Japanese shipping major Mitsui O.S.K. Lines (MOL) has joined a corporate-academic partnership in a zero-emission initiative called the Wind Hunter Project, seeking new applications for hydrogen fuel and wind power.
The project intends to use its rigid, collapsible sail technology developed under the Wind Challenger project on vessels capable of capturing that power during high wind periods to generate hydrogen for use during lower wind sections of the voyage.
The project team aims to give a new and first step to realize a decarbonized and hydrogen society.
The participants include Ouchi Ocean Consultant, the National Maritime Research Institute (NMRI) of National Institute of Maritime, Port and Aviation Technology (MPAT), Smart Design Co., Graduate School of Frontier Sciences of The University of Tokyo, West Japan Fluid Engineering Laboratory Co., Nippon Kaiji Kyokai (ClassNK), and Miraihene Planning. The group held its first meeting this month.
MOL is currently working on the Wind Challenger Project to develop sailing technology with the aim of reducing greenhouse gas (GHG) emissions by using wind energy.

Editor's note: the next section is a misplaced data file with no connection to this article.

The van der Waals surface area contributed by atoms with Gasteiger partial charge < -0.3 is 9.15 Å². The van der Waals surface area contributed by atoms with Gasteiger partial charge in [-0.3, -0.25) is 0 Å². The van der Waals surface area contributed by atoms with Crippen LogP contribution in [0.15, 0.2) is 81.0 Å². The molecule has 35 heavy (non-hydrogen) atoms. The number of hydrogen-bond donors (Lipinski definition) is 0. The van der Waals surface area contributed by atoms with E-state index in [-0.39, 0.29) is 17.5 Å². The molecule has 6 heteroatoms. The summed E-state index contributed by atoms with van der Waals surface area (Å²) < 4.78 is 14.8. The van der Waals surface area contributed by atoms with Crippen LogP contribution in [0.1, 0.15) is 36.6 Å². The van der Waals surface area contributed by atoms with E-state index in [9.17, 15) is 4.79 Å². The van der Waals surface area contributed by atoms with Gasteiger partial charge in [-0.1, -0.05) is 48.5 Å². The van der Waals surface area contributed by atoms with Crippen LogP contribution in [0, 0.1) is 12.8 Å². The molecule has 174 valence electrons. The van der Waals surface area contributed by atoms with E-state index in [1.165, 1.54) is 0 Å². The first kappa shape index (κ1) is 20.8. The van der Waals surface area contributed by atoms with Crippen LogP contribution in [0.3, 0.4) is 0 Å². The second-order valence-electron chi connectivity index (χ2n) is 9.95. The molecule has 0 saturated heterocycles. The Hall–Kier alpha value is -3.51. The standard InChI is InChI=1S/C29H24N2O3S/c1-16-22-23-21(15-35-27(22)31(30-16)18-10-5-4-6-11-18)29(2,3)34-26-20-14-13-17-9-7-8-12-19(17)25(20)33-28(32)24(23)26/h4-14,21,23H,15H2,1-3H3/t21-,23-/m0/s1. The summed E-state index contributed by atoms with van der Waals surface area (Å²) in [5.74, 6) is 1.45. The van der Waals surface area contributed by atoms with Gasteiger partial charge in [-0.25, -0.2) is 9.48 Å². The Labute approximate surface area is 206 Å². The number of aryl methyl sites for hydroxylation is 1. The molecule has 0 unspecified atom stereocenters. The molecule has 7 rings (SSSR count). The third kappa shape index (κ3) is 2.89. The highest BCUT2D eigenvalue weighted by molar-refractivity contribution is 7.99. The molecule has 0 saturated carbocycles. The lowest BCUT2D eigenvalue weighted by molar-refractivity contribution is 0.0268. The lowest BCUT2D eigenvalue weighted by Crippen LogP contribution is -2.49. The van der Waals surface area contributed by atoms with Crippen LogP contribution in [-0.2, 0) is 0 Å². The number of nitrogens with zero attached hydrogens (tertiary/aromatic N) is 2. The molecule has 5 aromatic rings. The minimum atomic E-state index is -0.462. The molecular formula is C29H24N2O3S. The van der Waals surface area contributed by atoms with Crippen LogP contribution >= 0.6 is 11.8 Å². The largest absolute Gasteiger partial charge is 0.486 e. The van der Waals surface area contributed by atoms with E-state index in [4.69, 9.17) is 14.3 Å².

In October 2019, MOL and Oshima Shipbuilding obtained Approval in Principle (AIP) from ClassNK for the design of the hard sail system.
The system converts wind energy to propulsive force with telescopic hard sail.
Obtaining the AIP marks the completion of the initial design related to the sail structure and controls, the companies said.
The duo is working toward a detailed design and implementation of the Wind Challenger Project, with the aim of launching a newbuilding vessel equipped with a hard sail. That would reduce the vessel’s GHG emissions by about 5% on a Japan-Australia voyage, and about 8% on Japan-North America West Coast voyage.
The long-term goal is to develop a widely accepted solution to achieve the IMO target in combination with other measures to reduce GHGs by equipping vessels with multiple sails.
The Wind Hunter Project applies this sail technology and combines hydrogen carriers and fuel cells with hydrogen generated by electrolysis, with the power for the process generated by a turbine.
MOL said that combination of sail and hydrogen technology will enable vessels to sail on schedule even in periods of low wind.
The project team plans to study the application of supplying hydrogen generated at sea for onshore use. Both of these applications are aimed at creating a zero-emission business free of any GHG emissions.
As a first step, the project team will demonstrate a feasibility study of the concept using a sailing yacht and verify the function and performance of a series of cycle operations, i.e., turbine power generation, hydrogen generation/storage and fuel cell-related propulsion.
The next step will be a demonstration using a larger vessel.
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